runtime_gen = runtime_generator(func, lst_of_lsts)
    t = time() - start

    if verbose == True:
        print('%s took %0.3fms.' % (func.__name__, t*1000.))

    subplot_generator(lsts_len, list(runtime_gen))

    if viz == True:


if __name__ == "__main__":


An even more vital question than does it deviate from best practices, is whether it actually does what you intend for it to do! Does it accurately time exection of the function in you are testing?

I believe not due to the following reasons:

  • Using time one a single run is at best inaccurate. Any code when run only once is kind of a random indicator as to how long time it'll take to do on the average. The shorter time it takes to execute, the more repeats you should have. You might also run into issues related to which current platform you are on, and imprecision in the time.time() call, as the documentation only promises a precision of a second.
  • You're setting up the time testing method within the actual time taking. You're timing on the outside of the runtime_generator, and do functools.partial and ThreadPoolExecutor within that function. In the best situations this only skew all of your data, in a more likely situation your method disappears in the time to set up the test run. This effect will be worse the faster your tested function are.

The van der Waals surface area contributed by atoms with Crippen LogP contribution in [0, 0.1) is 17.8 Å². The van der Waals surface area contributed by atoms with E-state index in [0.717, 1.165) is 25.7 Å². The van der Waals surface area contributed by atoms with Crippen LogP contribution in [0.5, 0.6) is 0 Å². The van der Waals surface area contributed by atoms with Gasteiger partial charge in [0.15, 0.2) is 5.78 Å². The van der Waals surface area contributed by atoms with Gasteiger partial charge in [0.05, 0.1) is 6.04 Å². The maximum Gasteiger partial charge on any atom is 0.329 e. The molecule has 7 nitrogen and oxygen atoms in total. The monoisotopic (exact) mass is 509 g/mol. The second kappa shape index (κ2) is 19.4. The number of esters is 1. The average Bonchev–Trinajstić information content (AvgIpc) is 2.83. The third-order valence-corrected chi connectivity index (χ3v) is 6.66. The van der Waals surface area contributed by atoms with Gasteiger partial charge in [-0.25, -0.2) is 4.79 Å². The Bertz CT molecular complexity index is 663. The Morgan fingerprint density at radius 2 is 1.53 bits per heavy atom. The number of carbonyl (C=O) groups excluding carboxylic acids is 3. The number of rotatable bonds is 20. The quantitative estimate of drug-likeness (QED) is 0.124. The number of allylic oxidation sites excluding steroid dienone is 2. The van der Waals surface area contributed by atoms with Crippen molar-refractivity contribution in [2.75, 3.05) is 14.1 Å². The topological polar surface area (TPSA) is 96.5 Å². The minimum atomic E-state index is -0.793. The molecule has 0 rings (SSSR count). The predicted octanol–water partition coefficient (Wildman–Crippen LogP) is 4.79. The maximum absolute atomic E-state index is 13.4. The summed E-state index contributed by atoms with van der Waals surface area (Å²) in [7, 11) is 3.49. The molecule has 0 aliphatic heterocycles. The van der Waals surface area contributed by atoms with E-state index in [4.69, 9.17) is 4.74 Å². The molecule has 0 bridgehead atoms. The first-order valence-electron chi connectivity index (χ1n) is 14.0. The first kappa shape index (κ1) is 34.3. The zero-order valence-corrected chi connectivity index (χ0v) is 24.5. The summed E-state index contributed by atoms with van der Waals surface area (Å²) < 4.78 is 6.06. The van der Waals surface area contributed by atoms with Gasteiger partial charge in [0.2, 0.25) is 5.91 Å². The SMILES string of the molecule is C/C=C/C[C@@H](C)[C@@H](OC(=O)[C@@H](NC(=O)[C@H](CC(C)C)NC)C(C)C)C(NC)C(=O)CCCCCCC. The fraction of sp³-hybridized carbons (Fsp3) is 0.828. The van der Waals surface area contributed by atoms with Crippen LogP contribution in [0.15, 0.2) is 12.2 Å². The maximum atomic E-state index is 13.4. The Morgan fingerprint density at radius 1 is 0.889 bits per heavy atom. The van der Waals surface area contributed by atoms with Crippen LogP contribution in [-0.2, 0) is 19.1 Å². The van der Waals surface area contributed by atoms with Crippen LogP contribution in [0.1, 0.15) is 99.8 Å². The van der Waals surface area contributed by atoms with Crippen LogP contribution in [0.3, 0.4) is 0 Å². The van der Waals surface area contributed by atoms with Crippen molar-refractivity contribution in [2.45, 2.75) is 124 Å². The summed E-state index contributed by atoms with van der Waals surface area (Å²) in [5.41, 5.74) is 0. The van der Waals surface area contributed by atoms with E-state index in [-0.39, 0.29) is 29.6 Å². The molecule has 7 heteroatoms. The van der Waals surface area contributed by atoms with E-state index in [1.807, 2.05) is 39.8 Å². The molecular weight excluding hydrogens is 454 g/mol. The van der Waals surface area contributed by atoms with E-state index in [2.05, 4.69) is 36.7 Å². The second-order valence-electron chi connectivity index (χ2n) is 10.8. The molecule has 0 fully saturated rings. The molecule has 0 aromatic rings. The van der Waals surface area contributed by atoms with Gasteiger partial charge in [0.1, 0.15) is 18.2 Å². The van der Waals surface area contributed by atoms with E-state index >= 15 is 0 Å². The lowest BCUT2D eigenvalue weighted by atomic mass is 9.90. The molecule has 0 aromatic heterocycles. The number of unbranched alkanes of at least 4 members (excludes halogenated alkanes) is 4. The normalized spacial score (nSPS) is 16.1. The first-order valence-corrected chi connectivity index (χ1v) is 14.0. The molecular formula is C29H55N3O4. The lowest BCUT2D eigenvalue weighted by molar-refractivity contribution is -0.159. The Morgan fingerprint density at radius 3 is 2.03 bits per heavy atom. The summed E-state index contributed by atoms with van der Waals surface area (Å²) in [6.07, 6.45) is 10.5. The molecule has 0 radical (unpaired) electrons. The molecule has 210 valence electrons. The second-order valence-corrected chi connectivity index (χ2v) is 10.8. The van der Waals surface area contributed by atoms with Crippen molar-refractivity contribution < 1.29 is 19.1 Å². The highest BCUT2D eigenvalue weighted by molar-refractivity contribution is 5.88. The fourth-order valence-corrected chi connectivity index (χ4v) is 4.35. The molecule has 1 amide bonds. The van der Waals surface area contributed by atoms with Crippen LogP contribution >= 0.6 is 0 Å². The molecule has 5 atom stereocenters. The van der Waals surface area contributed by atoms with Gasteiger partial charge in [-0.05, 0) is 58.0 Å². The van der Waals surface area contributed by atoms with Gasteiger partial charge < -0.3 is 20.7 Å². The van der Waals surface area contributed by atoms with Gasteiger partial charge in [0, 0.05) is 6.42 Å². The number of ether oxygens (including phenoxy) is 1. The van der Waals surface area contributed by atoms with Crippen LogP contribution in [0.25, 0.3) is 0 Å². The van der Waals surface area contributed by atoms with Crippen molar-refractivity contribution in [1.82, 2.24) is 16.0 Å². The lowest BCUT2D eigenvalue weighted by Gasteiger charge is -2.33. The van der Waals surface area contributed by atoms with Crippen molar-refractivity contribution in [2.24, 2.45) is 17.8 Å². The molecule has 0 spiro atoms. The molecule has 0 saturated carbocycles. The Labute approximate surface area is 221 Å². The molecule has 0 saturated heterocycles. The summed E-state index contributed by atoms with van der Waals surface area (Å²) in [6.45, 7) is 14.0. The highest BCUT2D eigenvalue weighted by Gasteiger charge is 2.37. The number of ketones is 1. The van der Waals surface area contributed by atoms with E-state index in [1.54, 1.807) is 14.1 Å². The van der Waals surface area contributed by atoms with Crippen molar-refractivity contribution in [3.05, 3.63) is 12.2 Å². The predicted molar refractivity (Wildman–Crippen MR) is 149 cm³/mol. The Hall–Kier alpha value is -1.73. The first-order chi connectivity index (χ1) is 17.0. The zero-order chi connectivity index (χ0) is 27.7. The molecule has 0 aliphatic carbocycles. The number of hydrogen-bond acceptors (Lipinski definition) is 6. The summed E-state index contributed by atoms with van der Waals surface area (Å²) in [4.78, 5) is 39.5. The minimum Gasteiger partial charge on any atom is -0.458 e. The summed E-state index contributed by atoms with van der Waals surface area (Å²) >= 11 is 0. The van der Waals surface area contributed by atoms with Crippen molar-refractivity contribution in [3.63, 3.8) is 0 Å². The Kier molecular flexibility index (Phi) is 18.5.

Lets say that test setup takes 100 ms, and your method 1 ms for 1 item, and 10 ms for 1000 ms. Your total time will vary from 101 ms to 110 ms, so you'll likely conclude that it is almost constant time, as 101 ms ~ 110 ms, but the real situation is that is has ten-doubled, 1 ms ~ 10 ms.

Best practice in Python, seems to use the timeit module for timing executions. This module can setup your runs, and execute them multiple times and eliminate some of these caveats.

Although you really gotta keep your head straight even when using this module, as timing execution depends on a lot of sub parameters like: operating system, python interpreter, other load on testing platform, memory issues, code issues, sub effects of memoisations or other programming paradigm, and list goes on.

| improve this answer | |

You shouldn't use if verbose == True, just use if verbose as it's neater looking and means the same thing.

Also if you need to make a list based on running the function for each element then you should use map instead of a list comprehension. map takes a function and a list as parameters, returning a new list. So for example, you could change this line:

lsts_len = [len(elem) for elem in lst_of_lsts]

to this:

lsts_len = map(len, lst_of_lsts)

It's faster and more readable.

Why have list_generator return a generator when you immediately turn it into a list?

Also there's no reason to have return at the end of a function like in rtviz. When the end of a function is reached, Python will return None whether or not you have an explicit return function, so you may as well leave it out.

| improve this answer | |